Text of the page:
“Then you say Chappy, and he did the end result that you want a striker to do. He used to frustrate the hell out of me because his first touch was poor, but you can’t criticise him — he wasn’t there for that, was he? He produced his goals.
“But then people don’t remember the others. Rod Wallace. Chris Fairclough, when you look at the clubs he played for, he was a real athlete, and a real nice lad as well. So was Chris Whyte. Just basic, decent, ordinary lads.”
Plus, dominating headlines during a dramatic nine-month stay, one extraordinary Frenchman. “Cantona was the luxury player. He didn’t really work hard, and he did what he wanted when he wanted. But because of the little bits of class he’d give, it was worth it. As players, you’ll go and work and give him the ball, because he produces something that wins games, and it’s worth it.
“I don’t really remember what I thought when he left. It doesn’t really affect you as a player because you see players come and go, that’s the nature of the game. Based on what I saw when I played with him, I’m surprised when he’s ranked alongside George Best as one of Manchester United’s all time greats, but I suppose he wasn’t at Leeds long enough to really see his best.”
Right up there, though, was Gordon Strachan.
“The best player in that team,” says David. “Definitely. From him coming to the club, to us winning the title, there’s no way we’d have done it without him. He was an example to everyone, whether you were young or old.
“He must have been about 32 when he came to Leeds. When I got to that age, I never realised I was so old; because when I was at Leeds and he came in, it was like an old man had come. So obviously players must have looked at me like that! But Strach was definitely the driving force in any success Leeds have had, because apart from that and the Revie era, there’s been none, has there?”
Apart from that April afternoon in 1992. What David does remember is sitting on the sofa in Lee Chapman’s house, as ITV broadcast the players’ reaction to winning the league, when Manchester United were beaten 2-0 at Liverpool in the late kick off.
“Oh yeah, at Chappy’s? I’ve never seen it since. Who went there? Me, Gary Mac, was it Speedie? Oh, it was Eric.” We remind David how presenter Elton Welsby spoke to them all via a link from a studio at Anfield; that Chapman was pretending to translate into French for Cantona. “Oh yeah! Haha. I can just hear him.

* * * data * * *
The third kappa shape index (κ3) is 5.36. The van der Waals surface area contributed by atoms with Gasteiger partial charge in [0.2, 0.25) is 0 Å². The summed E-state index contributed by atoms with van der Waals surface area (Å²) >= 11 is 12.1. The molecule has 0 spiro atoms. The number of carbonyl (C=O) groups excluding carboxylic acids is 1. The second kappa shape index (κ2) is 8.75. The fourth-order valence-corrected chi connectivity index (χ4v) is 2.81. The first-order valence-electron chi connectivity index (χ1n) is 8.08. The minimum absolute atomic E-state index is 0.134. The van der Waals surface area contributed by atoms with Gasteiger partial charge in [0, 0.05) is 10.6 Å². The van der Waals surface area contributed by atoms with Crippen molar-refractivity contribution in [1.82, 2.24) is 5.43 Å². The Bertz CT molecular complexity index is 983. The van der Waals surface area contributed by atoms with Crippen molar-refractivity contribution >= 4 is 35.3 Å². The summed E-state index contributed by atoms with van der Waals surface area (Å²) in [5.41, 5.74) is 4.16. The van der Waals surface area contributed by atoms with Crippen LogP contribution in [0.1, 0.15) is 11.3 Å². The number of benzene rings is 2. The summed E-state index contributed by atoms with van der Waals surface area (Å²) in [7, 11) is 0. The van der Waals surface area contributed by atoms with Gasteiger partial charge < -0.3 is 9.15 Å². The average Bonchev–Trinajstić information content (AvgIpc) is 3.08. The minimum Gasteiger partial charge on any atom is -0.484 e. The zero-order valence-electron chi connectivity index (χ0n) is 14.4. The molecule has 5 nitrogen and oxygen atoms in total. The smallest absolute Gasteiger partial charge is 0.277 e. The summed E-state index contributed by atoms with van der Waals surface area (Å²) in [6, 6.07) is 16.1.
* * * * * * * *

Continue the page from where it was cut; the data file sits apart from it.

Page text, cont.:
“They were great times, though. I look back and think everything was easy. It was simple. Just go play. And we’d invariably win, because we were the better team.”
Roberto Mancini had seen enough. Twice in a minute he’d watched Batty go through a Sampdoria player, taking body and legs and ankles and getting nowhere near the ball as he bundled them to the floor. And now the Sampdoria captain had had enough. He raced across the pitch, shoved Batty, stuck his finger in Batty’s face, twice, Batty swatting the hand away each time, like it was an irritating butterfly. It was a preseason friendly at Elland Road, and Batty had decided to liven things up a bit. As the crowd chanted his name, Batty made exaggerated gestures to Mancini to calm down.
Soon Mancini had the ball, and was kicked for having it by Batty. His eyes said murder; Batty winked at McAllister. Then the ball rolled out of play, and it was between Batty and Sampdoria’s left back Marco Lanna to claim the throw in. Batty claimed the ball, and for good measure sent Lanna over the advertising hoardings, head first.
Nobody took kindly to that. When the brawl subsided, Batty was placed in purgatory at the side of the pitch by the referee, who was asking Howard Wilkinson to show Sampdoria mercy and substitute his player. Wilko wasn’t going to let any referee dictate his team to him, and gestured to Batty — get back on.
Moments later Lanna sought revenge by running the length of the left wing to slide two-footed into Batty. Batty calmly stepped out of the way and called across to McAllister. “See that?” A grin. Another wink. And the crowd: ‘Marching on Together!’
“It was a friendly, wasn’t it?” says David now. “So you could do what you wanted. And it was an English ref. In the end he just told Wilko — take him off. But I think Wilko enjoyed it as well. It was just funny. Everyone was laughing.”
Everyone, maybe, but maybe not Mancini.
• Originally published in The City Talking: Leeds issue 26 • photographs by Shang-Ting Peng